Did you make it to NCTM or NCSM this year? If you did, we’d love to hear about your experiences! (E-mail us! ) If you didn’t, don’t worry—we attended in order to be your eyes and ears too. Here are some of our favorite moments from this year’s conferences:
1) Make the Mathematical Practices supreme
Talk to any math education expert and one piece of advice seems practically universal —teaching the Standards for Mathematical Practice is critical to your instruction. The eight process and proficiencies structure your teaching and provide goals for student learning. (Need a refresher? Check out this blog post.)
“If every teacher was utilizing the eight mathematical practices, the content in the curriculum would take care of itself,” says Christine Moynihan, author of Common Core Sense. Moynihan presented at NCTM and NCSM, encouraging teachers to take time to go deep into each practice. This helps students engage in the productive struggle necessary for their math development.
2) Use cumulative review every day, because no one learns after one or two lessons
Looking to get fired up about teaching math? Check out one of Steve Leinwand’s presentations! The analyst at the American Institutes of Research and former math teacher brought down the house at NCSM. I caught his encore presentation, as his first one quickly filled to capacity. Leinwand’s acerbic critique of how not to teach math and actionable ideas for enhancing your instruction was incredibly informative (and entertaining!).
For instance, take his stance on cumulative review. “Almost no one masters something new after one or two lessons and one or two homework assignments,” he said in his presentation. “That’s why one of the most effective strategies for fostering mastery and retention of critical skills is daily cumulative review at the beginning of every lesson.”
Additionally, Leinwand suggests assigning homework in a 2-4-2 approach. Two questions are on a new skill, four are cumulative review problems, and two require showing the student to justify their reasoning.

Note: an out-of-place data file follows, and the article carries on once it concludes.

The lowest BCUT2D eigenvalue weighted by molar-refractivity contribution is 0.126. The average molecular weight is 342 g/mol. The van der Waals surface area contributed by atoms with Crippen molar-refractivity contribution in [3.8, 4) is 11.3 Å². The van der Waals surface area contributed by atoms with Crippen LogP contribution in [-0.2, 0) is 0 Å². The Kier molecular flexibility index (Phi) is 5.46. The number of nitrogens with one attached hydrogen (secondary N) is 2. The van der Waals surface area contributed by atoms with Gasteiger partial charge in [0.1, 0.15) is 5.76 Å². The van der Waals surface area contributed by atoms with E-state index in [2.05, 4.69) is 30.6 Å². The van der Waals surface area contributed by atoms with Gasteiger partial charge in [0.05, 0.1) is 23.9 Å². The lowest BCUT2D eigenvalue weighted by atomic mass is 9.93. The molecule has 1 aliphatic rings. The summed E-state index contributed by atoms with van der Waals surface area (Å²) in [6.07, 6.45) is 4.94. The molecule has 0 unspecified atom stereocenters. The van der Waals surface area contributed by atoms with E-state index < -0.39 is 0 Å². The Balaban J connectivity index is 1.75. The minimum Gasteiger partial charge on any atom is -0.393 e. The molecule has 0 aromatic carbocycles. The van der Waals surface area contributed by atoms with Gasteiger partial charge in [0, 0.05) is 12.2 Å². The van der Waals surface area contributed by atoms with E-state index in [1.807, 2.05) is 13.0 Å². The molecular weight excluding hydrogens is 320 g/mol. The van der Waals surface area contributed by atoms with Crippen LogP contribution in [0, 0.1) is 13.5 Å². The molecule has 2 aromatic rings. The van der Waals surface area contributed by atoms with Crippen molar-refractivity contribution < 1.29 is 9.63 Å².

3) STEM elementary schools can succeed
The students at Douglas L. Jamerson Jr. Elementary in St. Petersburg, Florida are STEM superstars. Since the school opened in 2003, science assessment scores have risen to become some of the best in the Pinellas district and the state. In 2016, their school was named the #1 STEM elementary program in the nation in a STEM excellence award. They’re closing the achievement gap too, which you read more about here.
Lukas Hefty is the magnet/curriculum coordinator for the school. He presented some of his ideas at NCTM and won a 2017 Milken National Educator Award for his K-5 STEM curriculum.
He argues that STEM instruction gives meaning to the math standards, by providing opportunities for real-world use of student knowledge. Beginning in kindergarten, students collaborate on engineering design challenges, including designing a “just right” chair for Goldilocks. Older grades conduct engineering experiments, record data, and participate in a month-long KNEX design challenge. NCTM published his work in 2015.
4) Formative assessments—more than just exit tickets
From the conference floor to the session room to conversations with teachers, it felt like just about everyone had formative assessment on the brain. And for good reason! The feedback is meant to inform your instruction by analyzing where a student is at and where they need to grow in their learning.
But while exit tickets are a great type of formative assessment, they’re far from the only option. Some other methods include having students share out, flash their whiteboards, thumbs up/thumbs down, and conducting in depth interviews with kids using manipulatives. These types of assessment engage students in their own learning process and provide productive feedback that moves them forward. Gail Burrill, past NCTM president and current math education faculty at Michigan State discussed some of these ideas at her NCSM presentation.
5) We’re grateful for you!
We editors don’t travel to classrooms as much as we’d like to. Which is why it was so wonderful to talk to so many math educators during the conference. Thanks for your constant math enthusiasm — your students are lucky to have you.
Hope to see you next year!
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